small sunk court and outhouses, circa 1840.

GATEPIERS: pair of ashlar gatepiers opening D-plan forecourt by main elevation, Burlingtonian in style; rusticated with rock-faced quoins and pedimented caps. Cast-iron railings linking piers with diminutive outer

piers, rock-faced, rusticated and with ball finials.

Statement of Special Interest

James Smith built Whitehill for himself, but sold it in 1702 to Lord Bellenden. In 1709 it was purchased by Sir David Dalrymple, owner of the Hailes Estate, who renamed the house. Together with his son, James, he was responsible for the additions planned before his death in 1721; as William Adam worked on the interior refurbishment, it seems possible that he was the architect of the pavilions. An elevation with plans by

James Smith, very similar to Newhailes before the additions, shows a 7-bay house, and it seems probably that the 9th bays came simultaneously with the pavilions as linking bays. The survival of the interior decoration is exceptional. The National Library of Scotland presently (1989) hold the magnificent collection of books amassed by Lord Hailes, for which the library was constructed. The Stables, Lodge and piers, Obelisk, Shell Grotto, Gardener's Cottage and Dovecot are listed separately.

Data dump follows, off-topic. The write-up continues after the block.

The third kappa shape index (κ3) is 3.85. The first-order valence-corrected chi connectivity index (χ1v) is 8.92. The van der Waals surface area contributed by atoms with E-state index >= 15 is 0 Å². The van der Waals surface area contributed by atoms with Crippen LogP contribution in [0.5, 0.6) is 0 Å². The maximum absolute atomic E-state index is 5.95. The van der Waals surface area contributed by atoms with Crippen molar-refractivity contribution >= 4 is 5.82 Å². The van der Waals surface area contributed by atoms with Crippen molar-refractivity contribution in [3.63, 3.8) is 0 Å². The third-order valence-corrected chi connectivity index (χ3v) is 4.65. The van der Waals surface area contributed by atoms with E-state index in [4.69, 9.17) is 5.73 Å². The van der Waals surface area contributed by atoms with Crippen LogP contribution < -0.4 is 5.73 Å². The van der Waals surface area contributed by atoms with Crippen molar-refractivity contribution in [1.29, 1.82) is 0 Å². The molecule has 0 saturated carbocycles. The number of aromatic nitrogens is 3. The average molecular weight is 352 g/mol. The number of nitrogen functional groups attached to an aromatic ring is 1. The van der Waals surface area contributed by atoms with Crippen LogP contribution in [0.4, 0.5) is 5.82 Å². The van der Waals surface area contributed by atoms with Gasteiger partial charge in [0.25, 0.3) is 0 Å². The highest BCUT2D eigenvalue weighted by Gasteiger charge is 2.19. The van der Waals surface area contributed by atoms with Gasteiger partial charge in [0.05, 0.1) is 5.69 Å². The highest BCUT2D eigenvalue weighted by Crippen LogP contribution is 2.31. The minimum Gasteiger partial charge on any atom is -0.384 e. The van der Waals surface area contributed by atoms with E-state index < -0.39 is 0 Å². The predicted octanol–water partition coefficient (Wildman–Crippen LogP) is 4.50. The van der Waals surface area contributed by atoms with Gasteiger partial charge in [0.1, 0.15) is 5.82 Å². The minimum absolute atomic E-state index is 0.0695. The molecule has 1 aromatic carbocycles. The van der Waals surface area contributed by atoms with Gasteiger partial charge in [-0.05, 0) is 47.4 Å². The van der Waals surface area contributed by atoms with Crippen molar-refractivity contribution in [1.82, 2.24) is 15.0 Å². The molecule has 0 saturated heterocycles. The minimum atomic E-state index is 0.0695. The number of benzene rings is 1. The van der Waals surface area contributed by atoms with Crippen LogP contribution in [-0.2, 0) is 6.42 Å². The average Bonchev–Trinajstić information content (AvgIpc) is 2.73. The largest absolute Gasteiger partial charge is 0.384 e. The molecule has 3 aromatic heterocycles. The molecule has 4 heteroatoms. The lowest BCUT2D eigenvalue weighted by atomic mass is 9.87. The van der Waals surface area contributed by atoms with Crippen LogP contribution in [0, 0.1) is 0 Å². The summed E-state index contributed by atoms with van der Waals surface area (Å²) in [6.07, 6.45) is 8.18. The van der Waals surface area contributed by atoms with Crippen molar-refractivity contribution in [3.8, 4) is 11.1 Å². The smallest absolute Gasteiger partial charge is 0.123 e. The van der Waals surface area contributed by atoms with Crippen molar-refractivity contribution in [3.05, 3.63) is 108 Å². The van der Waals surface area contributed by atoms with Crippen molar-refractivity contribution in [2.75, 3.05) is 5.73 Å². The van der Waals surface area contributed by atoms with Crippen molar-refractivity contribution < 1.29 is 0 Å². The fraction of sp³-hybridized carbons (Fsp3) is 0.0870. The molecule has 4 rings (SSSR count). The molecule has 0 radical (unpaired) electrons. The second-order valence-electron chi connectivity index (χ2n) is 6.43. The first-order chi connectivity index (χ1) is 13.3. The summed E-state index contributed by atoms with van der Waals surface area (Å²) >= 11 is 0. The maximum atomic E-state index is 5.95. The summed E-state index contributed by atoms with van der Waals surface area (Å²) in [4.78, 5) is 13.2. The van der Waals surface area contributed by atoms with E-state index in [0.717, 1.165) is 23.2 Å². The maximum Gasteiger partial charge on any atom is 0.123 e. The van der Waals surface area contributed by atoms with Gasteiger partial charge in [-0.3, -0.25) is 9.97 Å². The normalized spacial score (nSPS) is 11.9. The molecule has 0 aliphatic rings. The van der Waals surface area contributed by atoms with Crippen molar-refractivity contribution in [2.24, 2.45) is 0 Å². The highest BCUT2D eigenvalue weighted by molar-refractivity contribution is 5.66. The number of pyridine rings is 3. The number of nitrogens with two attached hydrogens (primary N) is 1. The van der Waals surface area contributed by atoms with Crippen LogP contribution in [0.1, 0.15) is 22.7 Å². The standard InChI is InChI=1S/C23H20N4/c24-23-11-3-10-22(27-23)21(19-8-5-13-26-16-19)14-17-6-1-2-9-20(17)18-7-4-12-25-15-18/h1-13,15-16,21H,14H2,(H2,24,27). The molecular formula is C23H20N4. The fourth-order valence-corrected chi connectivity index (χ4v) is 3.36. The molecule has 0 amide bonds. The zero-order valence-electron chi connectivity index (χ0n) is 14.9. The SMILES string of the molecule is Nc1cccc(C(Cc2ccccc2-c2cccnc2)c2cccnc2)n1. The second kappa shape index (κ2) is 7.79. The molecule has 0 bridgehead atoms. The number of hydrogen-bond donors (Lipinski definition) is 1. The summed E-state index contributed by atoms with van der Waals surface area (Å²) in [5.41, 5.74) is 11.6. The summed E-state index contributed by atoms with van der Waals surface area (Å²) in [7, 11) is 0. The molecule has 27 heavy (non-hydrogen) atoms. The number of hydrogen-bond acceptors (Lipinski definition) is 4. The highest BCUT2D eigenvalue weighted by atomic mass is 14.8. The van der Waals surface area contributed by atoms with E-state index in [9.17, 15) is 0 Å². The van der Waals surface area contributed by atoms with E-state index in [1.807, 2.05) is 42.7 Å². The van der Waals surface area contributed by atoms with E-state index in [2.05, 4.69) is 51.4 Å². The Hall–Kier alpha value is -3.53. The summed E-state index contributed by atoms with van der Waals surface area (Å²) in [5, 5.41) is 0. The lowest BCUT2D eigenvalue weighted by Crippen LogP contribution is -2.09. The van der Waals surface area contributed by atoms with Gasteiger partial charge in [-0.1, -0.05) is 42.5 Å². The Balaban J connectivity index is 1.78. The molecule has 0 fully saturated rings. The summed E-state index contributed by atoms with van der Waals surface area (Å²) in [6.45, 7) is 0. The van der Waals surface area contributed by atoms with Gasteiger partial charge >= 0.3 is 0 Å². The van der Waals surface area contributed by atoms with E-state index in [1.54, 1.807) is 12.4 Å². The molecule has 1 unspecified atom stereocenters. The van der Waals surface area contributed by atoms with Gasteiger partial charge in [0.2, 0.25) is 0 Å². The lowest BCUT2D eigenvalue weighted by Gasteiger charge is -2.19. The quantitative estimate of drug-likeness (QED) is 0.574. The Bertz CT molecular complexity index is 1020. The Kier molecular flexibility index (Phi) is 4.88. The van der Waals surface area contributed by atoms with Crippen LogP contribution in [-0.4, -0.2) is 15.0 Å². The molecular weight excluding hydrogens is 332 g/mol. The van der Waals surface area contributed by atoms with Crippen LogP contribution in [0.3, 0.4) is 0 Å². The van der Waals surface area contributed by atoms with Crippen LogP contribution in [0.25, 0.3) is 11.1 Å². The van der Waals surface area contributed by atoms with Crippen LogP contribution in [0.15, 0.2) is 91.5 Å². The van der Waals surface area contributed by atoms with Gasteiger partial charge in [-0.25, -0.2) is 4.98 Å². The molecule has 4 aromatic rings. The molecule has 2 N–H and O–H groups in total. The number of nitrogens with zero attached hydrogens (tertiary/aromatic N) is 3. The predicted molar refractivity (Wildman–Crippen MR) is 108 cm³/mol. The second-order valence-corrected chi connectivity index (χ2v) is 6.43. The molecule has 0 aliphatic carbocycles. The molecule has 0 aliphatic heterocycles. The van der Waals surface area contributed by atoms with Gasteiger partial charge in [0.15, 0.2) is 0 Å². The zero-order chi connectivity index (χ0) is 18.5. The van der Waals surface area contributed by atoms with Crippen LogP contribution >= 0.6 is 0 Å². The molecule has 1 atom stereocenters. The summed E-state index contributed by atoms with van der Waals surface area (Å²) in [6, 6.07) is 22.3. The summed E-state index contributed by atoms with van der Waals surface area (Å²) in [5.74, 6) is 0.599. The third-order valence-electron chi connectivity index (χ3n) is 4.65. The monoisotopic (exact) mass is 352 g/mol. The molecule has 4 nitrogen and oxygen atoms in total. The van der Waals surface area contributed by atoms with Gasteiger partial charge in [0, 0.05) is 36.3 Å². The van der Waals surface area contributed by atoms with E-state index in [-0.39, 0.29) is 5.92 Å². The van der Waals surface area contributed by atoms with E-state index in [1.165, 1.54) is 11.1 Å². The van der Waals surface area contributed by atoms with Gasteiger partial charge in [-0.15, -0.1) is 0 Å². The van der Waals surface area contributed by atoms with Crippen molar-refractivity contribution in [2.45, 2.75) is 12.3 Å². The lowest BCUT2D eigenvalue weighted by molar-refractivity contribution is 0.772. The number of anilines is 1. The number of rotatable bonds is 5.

Clerk MSS. National Library of Scotland.

COUNTRY LIFE 15 September 1917;

'Newhailes', Paul Duncan, 29 January and 5 February 1987;

C McWilliam LOTHIAN (1978) pp351-3;

T Hannan FAMOUS SCOTTISH HOUSES (1928) pp133-6;

NSA, vol I (1839) P283.

About Listed Buildings

Listing is the way that a building or structure of special architectural or historic interest is recognised by law through the Planning (Listed Buildings and Conservation Areas) (Scotland) Act 1997.

We list buildings of special architectural or historic interest using the criteria published in the Historic Environment Scotland Policy Statement.